A2Z Homeschool Transcript Templates

Covenant College

The Home Scholar

Homeschool Tracker

HSLDA: Transcript Preparation

Oklahoma Homeschool

Donna Young: the Basic High School Transcript


Financial Aid

Federal law recognizes that NH home educated students may self-certify graduation to be eligible for Federal Student Aid (FSA) funds. NH homeschool students meet the requirement of the federal Higher Education Act of 1965 (as amended) Sec. 484(d)(3), 34 CFR 668.32(e)(4) and the Federal Student Aid Handbook Volume 1, Chapter 1, page 6 in compliance with New Hampshire law, RSA 193-A.


Teen Support Groups

There are support groups specifically for teens. Some offer learning opportunities while others host dances, activities, and outings.

Home School Nerf Club, contact Cheryl Gibbons at cherylsark@gmail.com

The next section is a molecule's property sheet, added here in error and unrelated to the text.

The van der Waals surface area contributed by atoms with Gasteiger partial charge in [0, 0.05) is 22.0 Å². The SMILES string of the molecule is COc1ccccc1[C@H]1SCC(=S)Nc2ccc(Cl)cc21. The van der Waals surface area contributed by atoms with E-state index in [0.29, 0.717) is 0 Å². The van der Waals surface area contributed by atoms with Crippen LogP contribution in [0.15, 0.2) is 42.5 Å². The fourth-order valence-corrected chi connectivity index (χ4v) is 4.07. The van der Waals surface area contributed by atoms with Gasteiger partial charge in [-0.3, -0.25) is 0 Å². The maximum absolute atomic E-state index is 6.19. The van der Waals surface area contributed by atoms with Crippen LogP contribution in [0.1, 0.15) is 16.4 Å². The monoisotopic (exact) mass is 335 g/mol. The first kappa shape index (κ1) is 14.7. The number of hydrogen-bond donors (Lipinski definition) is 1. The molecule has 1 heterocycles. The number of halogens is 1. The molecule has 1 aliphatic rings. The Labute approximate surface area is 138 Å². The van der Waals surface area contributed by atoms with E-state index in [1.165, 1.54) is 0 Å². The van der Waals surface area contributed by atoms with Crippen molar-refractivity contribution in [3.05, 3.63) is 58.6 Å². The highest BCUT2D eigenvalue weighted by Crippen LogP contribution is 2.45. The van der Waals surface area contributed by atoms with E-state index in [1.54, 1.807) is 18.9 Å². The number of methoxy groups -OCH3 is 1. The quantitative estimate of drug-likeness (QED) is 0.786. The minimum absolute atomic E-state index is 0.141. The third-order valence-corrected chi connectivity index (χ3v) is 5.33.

Home Schooled Teens Together, contact Cheryl Gibbons at cherylsark@gmail.com

Mosiac Explore

teenSPARK


Youth Employment and Volunteering

See Concord Connections -- Summer Jobs & Volunteering for information regarding the Youth Employment Certificate for students under age 18.


Other Resources

The Home Scholar

HSLDA Homeschooling Thru High School

Homeschooling for College Credit

MA, VT, NH, ME Homeschooling for College Credit

NH Higher Education Assistance Foundation (NHHEAF) - Concord, NH